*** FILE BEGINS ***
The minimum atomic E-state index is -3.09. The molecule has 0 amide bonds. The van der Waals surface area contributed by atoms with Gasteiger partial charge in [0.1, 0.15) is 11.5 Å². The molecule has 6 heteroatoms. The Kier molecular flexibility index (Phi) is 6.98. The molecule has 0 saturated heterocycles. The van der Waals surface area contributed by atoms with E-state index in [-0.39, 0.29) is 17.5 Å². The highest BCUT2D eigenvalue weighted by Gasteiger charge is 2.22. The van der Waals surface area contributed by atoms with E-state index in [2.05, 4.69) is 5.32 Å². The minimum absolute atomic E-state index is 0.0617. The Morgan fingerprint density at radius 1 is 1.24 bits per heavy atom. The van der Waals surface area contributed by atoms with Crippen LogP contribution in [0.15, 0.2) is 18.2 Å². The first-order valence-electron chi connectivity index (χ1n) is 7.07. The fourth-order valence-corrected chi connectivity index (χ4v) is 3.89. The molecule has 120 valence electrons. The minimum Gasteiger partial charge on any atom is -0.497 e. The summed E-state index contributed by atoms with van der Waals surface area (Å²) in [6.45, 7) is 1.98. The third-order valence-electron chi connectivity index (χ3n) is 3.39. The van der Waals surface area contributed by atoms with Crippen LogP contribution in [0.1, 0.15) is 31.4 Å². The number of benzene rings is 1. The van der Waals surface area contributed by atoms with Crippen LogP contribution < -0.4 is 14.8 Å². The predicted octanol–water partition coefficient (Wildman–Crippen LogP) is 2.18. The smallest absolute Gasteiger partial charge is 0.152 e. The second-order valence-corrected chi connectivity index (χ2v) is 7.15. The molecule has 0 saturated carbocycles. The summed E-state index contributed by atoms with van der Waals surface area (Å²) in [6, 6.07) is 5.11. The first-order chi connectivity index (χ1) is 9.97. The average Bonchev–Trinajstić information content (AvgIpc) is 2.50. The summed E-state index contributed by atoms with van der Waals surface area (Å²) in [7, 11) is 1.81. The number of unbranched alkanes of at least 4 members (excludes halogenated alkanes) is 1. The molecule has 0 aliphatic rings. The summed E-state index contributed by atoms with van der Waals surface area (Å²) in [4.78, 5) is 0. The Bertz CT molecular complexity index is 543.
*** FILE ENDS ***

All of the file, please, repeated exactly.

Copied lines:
The minimum atomic E-state index is -3.09. The molecule has 0 amide bonds. The van der Waals surface area contributed by atoms with Gasteiger partial charge in [0.1, 0.15) is 11.5 Å². The molecule has 6 heteroatoms. The Kier molecular flexibility index (Phi) is 6.98. The molecule has 0 saturated heterocycles. The van der Waals surface area contributed by atoms with E-state index in [-0.39, 0.29) is 17.5 Å². The highest BCUT2D eigenvalue weighted by Gasteiger charge is 2.22. The van der Waals surface area contributed by atoms with E-state index in [2.05, 4.69) is 5.32 Å². The minimum absolute atomic E-state index is 0.0617. The Morgan fingerprint density at radius 1 is 1.24 bits per heavy atom. The van der Waals surface area contributed by atoms with Crippen LogP contribution in [0.15, 0.2) is 18.2 Å². The first-order valence-electron chi connectivity index (χ1n) is 7.07. The fourth-order valence-corrected chi connectivity index (χ4v) is 3.89. The molecule has 120 valence electrons. The minimum Gasteiger partial charge on any atom is -0.497 e. The summed E-state index contributed by atoms with van der Waals surface area (Å²) in [6.45, 7) is 1.98. The third-order valence-electron chi connectivity index (χ3n) is 3.39. The van der Waals surface area contributed by atoms with Crippen LogP contribution in [0.1, 0.15) is 31.4 Å². The number of benzene rings is 1. The van der Waals surface area contributed by atoms with Crippen LogP contribution < -0.4 is 14.8 Å². The predicted octanol–water partition coefficient (Wildman–Crippen LogP) is 2.18. The smallest absolute Gasteiger partial charge is 0.152 e. The second-order valence-corrected chi connectivity index (χ2v) is 7.15. The molecule has 0 saturated carbocycles. The summed E-state index contributed by atoms with van der Waals surface area (Å²) in [6, 6.07) is 5.11. The first-order chi connectivity index (χ1) is 9.97. The average Bonchev–Trinajstić information content (AvgIpc) is 2.50. The summed E-state index contributed by atoms with van der Waals surface area (Å²) in [7, 11) is 1.81. The number of unbranched alkanes of at least 4 members (excludes halogenated alkanes) is 1. The molecule has 0 aliphatic rings. The summed E-state index contributed by atoms with van der Waals surface area (Å²) in [4.78, 5) is 0. The Bertz CT molecular complexity index is 543.